Richard Owen, who became director of London’s Museum of Natural History, was the first to recognise that a bone fragment he was shown in 1839 came from a large bird. When later sent collections of bird bones, he managed to reconstruct moa skeletons. In this photograph, published in 1879, he stands next to the largest of all moa, Dinornis maximus (now D. novaezealandiae), while holding the first bone fragment he had examined 40 years earlier.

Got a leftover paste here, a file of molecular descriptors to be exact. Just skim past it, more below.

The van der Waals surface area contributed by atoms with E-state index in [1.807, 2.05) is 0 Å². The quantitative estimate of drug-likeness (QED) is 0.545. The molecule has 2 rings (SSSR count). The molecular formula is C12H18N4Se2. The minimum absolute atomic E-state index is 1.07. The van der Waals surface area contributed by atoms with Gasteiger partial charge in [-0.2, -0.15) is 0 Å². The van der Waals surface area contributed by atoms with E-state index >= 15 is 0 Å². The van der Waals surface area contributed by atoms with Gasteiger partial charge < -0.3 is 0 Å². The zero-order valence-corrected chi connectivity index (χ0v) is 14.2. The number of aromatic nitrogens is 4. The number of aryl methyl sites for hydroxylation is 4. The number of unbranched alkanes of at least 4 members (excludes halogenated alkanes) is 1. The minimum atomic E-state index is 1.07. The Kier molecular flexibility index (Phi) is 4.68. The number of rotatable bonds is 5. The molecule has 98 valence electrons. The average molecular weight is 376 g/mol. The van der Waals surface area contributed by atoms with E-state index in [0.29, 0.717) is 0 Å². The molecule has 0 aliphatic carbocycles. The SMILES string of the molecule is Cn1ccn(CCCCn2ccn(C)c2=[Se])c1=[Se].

Richard Owen, Memoirs on the extinct wingless birds of New Zealand. Vol. 2. London: John van Voorst, 1879, plate XCVII
By John van Voorst [Public domain], via Wikimedia Commons.